Regardless of which role they play, all children suffer psychological consequences from the experience, be that anxiety, depression, resentment, loneliness, guilt, anger or shame. They are also more likely to not have their needs met and be malnourished and undereducated. Children in these families are more likely to become alcoholics and marry abusive partners.
The older family members that take on additional roles (financial or parental) to help care for the younger family members often do so at their own expense and experience increased stress and anxiety as a result. They might become resentful toward the addicted family member who appears as if they aren’t trying or willing to change.
What Should Family Members of a Drug User Do?
Family members and friends who are helping a person with an addiction should start prioritizing their own needs first. A person cannot take care of others adequately when their needs aren’t met. They should seek help from professionals, like the staff at Two Dreams, who is experienced in the field and can guide the family through the most effective ways to help their loved one. They should start reading up about addiction and get advice from others, including those who have had experience dealing with addiction.
When the family member is better prepared and more knowledgable, he or she should approach the user one-on-one when the person is not under the influence of drugs or alcohol. Have a non-accusative conversation pointing out all of the work other family members are doing to cover up for their addiction. Make a point about how drug abuse is damaging their health, or point out the negative consequences of drug abuse. Offer to help the person change and accept the consequences for their inaction.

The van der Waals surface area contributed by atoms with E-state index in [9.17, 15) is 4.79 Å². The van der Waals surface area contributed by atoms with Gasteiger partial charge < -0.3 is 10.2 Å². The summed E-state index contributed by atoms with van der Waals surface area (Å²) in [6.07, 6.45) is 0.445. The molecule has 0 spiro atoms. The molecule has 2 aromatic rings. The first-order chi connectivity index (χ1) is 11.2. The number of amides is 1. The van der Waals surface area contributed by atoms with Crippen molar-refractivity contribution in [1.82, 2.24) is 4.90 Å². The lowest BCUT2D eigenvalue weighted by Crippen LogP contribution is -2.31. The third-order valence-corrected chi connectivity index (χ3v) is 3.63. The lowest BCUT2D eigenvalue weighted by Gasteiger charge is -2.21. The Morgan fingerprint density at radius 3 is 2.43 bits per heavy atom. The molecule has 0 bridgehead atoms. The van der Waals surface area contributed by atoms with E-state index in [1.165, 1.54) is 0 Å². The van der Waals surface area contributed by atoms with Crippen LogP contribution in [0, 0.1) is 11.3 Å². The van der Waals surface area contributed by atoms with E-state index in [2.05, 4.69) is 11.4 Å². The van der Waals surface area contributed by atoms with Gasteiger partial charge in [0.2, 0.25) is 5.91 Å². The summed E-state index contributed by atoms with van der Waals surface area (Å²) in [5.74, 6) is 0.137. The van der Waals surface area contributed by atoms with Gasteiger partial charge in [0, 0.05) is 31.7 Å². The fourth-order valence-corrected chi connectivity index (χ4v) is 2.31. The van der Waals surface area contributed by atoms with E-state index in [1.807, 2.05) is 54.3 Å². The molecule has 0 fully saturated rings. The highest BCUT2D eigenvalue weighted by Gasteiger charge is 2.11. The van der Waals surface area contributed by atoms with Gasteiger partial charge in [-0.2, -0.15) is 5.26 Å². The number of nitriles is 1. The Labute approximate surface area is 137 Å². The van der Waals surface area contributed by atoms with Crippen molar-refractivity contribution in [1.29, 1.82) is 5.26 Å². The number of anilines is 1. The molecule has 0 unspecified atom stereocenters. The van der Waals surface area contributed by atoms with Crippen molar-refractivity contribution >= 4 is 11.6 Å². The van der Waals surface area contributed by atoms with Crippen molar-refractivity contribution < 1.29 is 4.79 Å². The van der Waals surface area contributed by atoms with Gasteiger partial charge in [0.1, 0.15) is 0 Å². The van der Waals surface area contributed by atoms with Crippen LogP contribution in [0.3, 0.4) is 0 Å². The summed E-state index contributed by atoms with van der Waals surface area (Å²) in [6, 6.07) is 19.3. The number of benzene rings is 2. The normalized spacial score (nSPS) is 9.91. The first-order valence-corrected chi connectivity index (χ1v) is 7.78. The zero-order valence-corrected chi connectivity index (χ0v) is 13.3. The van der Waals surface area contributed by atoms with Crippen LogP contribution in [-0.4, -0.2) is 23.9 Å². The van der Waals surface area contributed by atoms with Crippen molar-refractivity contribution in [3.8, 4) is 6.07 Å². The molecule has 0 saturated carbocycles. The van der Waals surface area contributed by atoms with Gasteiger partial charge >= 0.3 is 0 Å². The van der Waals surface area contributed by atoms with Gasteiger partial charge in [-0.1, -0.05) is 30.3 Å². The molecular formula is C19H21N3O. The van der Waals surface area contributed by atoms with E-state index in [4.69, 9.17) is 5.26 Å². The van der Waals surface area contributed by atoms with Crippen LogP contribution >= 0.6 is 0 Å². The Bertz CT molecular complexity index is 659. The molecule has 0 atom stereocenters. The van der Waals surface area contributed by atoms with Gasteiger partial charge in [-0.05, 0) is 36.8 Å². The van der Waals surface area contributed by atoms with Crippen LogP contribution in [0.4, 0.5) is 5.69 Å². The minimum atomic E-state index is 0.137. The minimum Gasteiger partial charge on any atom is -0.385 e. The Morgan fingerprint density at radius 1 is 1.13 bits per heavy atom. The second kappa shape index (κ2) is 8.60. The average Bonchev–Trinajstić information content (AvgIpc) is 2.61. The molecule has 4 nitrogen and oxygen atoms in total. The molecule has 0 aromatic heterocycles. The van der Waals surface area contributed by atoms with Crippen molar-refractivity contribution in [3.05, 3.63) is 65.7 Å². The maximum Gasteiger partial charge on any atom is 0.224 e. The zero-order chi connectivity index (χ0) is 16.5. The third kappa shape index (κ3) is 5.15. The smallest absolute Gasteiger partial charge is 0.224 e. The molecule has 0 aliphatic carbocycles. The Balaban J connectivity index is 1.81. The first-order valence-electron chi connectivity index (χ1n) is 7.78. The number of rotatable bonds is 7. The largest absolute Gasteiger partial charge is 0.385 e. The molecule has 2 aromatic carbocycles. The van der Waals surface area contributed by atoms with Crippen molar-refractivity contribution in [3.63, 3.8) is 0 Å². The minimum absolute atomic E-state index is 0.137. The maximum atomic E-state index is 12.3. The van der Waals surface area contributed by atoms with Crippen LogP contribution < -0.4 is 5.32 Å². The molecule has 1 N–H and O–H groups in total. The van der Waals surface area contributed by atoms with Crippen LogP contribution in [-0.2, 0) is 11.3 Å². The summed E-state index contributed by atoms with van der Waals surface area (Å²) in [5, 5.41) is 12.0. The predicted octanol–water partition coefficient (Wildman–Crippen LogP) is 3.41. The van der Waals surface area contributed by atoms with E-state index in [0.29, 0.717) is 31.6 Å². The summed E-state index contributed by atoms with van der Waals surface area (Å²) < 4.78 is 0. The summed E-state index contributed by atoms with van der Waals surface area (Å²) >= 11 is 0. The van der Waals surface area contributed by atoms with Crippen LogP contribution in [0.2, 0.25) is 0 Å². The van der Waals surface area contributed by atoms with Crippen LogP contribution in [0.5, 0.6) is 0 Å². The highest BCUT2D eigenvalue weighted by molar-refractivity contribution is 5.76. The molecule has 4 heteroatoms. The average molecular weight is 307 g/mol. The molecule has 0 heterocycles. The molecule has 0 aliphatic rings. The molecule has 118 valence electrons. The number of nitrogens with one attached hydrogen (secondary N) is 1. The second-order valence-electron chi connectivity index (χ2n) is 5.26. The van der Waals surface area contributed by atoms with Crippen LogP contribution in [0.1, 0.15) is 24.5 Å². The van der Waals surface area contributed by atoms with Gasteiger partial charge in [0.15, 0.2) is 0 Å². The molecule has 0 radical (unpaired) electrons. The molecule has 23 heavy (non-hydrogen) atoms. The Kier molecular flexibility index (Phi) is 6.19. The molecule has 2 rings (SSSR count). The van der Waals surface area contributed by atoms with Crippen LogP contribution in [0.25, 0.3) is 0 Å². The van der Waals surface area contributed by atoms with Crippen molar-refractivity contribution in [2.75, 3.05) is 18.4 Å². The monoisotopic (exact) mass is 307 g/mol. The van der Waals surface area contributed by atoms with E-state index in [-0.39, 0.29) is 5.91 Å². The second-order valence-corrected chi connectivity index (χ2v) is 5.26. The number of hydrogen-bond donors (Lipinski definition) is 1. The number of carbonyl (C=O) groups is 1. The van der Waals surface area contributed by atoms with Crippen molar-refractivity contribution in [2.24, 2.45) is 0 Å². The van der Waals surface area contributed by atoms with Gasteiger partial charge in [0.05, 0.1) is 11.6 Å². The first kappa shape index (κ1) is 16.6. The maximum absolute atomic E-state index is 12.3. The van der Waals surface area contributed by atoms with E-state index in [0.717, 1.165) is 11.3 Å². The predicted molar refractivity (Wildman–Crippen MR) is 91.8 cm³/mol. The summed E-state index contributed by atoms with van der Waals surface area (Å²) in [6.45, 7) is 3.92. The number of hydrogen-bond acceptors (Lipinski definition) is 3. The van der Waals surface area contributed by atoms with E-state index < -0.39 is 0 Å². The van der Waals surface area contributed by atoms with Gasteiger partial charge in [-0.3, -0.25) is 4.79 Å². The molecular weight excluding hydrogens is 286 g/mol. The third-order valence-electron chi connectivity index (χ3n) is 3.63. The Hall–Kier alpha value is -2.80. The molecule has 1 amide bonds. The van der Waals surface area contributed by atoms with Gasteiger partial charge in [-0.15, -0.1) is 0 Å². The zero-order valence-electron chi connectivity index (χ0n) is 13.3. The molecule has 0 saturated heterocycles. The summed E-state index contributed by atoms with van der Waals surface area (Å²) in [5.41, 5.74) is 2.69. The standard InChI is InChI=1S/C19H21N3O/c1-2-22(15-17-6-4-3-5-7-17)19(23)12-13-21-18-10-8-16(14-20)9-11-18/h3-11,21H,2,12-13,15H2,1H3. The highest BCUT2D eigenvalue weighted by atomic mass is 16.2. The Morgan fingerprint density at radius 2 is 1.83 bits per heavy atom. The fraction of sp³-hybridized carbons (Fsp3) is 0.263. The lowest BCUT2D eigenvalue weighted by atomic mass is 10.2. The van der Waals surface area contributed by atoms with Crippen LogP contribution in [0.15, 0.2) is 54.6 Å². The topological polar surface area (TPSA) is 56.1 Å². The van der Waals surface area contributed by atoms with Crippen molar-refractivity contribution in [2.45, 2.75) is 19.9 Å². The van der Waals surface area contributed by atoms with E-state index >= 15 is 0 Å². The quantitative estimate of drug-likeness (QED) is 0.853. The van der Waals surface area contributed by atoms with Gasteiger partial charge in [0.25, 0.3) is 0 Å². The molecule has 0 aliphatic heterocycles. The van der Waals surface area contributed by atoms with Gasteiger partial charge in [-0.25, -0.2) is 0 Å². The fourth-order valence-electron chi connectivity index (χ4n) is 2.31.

Benefits of Family Therapy
Once the family member with the addiction has chosen to seek help, family therapy should be considered. Family therapy is an option recommended by Two Dreams that helps the recovering drug user develop and solidify their family support system, which gives them a better chance at sustained recovery.
Family therapy can help resolve the conflicts between family members that have contributed to stress and drug abuse. Family therapists often work with the entire family (not just the person abusing substances) to help resolve internal conflicts, create a suitable family structure, and teach family members healthy ways to communicate (if needed).
Organizations for Families Affected by Addiction
Reach out to Two Dreams at 504-510-2331, or one of the following organizations to get help managing your life with an addicted family member:
Adult Children of Alcoholics : Program that provides support for adult children of alcohol abusers and adult children from dysfunctional families.
Al-Anon : Provides support for friends and family members of problem drinkers.
CoDA : Co-Dependents Anonymous. Helps co-dependents on their journey to develop healthy supportive relationships.
Co-Anon : Provides support for friends and family of cocaine users.
Families Anonymous : Recovery fellowship for friends and family members of those who abuse drugs and alcohol or display related behaviors.
Nar-Anon : Provides support for friends and family of persons who abuse substances.